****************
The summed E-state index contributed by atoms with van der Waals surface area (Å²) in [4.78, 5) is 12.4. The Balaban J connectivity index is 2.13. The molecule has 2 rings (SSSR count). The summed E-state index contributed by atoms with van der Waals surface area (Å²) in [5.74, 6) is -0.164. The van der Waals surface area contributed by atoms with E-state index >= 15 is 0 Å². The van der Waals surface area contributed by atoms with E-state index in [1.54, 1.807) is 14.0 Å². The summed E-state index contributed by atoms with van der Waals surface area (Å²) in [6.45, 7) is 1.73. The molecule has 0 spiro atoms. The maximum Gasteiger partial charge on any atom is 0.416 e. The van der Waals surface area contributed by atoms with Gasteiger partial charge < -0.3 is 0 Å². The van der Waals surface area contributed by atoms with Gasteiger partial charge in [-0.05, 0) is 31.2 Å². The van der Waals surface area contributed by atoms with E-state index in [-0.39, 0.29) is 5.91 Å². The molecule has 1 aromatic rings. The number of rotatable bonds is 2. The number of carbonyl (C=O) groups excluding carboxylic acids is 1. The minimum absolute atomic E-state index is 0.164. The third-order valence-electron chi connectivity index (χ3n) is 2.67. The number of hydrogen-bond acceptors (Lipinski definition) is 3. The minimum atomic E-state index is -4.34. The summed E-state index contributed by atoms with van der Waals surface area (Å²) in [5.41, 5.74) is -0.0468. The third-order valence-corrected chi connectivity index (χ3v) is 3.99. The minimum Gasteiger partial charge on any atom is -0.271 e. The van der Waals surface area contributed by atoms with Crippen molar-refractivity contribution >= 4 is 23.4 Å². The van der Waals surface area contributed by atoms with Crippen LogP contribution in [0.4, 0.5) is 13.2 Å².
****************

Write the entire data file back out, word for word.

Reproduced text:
The summed E-state index contributed by atoms with van der Waals surface area (Å²) in [4.78, 5) is 12.4. The Balaban J connectivity index is 2.13. The molecule has 2 rings (SSSR count). The summed E-state index contributed by atoms with van der Waals surface area (Å²) in [5.74, 6) is -0.164. The van der Waals surface area contributed by atoms with E-state index >= 15 is 0 Å². The van der Waals surface area contributed by atoms with E-state index in [1.54, 1.807) is 14.0 Å². The summed E-state index contributed by atoms with van der Waals surface area (Å²) in [6.45, 7) is 1.73. The molecule has 0 spiro atoms. The maximum Gasteiger partial charge on any atom is 0.416 e. The van der Waals surface area contributed by atoms with Gasteiger partial charge < -0.3 is 0 Å². The van der Waals surface area contributed by atoms with Gasteiger partial charge in [-0.05, 0) is 31.2 Å². The van der Waals surface area contributed by atoms with E-state index in [-0.39, 0.29) is 5.91 Å². The molecule has 1 aromatic rings. The number of rotatable bonds is 2. The number of carbonyl (C=O) groups excluding carboxylic acids is 1. The minimum absolute atomic E-state index is 0.164. The third-order valence-electron chi connectivity index (χ3n) is 2.67. The number of hydrogen-bond acceptors (Lipinski definition) is 3. The minimum atomic E-state index is -4.34. The summed E-state index contributed by atoms with van der Waals surface area (Å²) in [5.41, 5.74) is -0.0468. The third-order valence-corrected chi connectivity index (χ3v) is 3.99. The minimum Gasteiger partial charge on any atom is -0.271 e. The van der Waals surface area contributed by atoms with Crippen molar-refractivity contribution >= 4 is 23.4 Å². The van der Waals surface area contributed by atoms with Crippen LogP contribution in [0.4, 0.5) is 13.2 Å².